The Adventures of Huckleberry Finn
The Adventures of Huckleberry Finn is a novel that was first published in the United Kingdom by Chatto & Windus in 1884 and in the United States by Charles L. Webster and Co. in 1885.
The Adventures of Huckleberry Finn was written by American author Mark Twain and published in the United Kingdom in 1884 and in the United States in 1885. The book's back cover synopsis reads as follows:
"Of all the contenders for the title of the Great American Novel, none has a better claim than The Adventures of Huckleberry Finn. Intended at first as a simple story of a boy's adventures in the Mississippi Valley - a sequel to Tom Sawyer - the book grew and matured under Twain's hand into a work of immeasurable richness and complexity. More than a century after its publication, the critical debate over the symbolic significance of Huck's and Jim's voyage is still fresh, and it remains a major work that can be enjoyed at many levels: as an incomparable adventure story as a classic of American humor.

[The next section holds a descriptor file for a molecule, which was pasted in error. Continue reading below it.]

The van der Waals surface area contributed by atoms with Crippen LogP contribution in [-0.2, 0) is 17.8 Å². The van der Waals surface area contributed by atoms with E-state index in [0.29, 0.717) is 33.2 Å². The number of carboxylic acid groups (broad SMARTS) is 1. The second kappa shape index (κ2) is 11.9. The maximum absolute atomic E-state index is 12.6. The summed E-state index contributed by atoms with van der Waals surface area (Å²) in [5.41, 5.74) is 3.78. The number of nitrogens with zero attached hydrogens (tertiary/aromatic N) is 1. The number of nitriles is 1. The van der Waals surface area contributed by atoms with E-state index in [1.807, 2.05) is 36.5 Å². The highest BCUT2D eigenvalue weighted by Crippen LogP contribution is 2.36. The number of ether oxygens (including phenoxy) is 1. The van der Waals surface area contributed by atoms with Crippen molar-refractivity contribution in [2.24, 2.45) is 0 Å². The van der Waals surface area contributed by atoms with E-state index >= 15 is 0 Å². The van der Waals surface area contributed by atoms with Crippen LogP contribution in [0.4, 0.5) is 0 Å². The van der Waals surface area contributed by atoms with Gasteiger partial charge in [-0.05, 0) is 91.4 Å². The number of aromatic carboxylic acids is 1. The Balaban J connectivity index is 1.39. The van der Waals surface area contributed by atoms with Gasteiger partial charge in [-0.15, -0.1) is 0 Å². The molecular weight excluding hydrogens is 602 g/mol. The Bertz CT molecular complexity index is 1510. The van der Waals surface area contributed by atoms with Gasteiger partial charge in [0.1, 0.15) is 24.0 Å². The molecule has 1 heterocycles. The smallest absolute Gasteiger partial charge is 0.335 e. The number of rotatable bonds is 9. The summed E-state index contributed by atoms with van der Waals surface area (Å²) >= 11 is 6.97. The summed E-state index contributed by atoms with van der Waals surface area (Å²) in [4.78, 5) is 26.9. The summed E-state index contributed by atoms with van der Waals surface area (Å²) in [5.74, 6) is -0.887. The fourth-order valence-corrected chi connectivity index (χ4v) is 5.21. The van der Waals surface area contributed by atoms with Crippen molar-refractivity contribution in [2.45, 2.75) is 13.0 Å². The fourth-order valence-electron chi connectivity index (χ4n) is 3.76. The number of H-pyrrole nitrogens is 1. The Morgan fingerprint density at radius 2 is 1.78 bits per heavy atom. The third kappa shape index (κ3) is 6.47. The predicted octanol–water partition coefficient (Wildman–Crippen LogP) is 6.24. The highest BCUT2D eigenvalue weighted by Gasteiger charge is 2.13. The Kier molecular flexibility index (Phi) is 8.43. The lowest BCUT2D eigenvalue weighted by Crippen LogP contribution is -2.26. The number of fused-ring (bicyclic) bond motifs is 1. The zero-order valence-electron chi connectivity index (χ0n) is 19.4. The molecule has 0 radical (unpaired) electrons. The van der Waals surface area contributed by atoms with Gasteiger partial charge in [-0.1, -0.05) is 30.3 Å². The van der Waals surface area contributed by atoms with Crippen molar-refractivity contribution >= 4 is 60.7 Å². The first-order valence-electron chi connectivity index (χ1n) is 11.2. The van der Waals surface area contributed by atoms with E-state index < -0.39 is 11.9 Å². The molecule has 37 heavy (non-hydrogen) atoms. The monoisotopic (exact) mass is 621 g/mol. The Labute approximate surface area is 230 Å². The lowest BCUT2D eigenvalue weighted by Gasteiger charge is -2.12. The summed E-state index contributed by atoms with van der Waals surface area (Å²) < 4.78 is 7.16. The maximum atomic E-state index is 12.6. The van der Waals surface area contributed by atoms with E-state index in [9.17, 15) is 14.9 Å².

John Seelye's introduction discusses the context form which the novel emerged."
The Adventures of Huckleberry Finn is listed as one of the "Great American Novels." It is recommended by Lion Stationers and can be purchased from the following vendors:
Barnes and Noble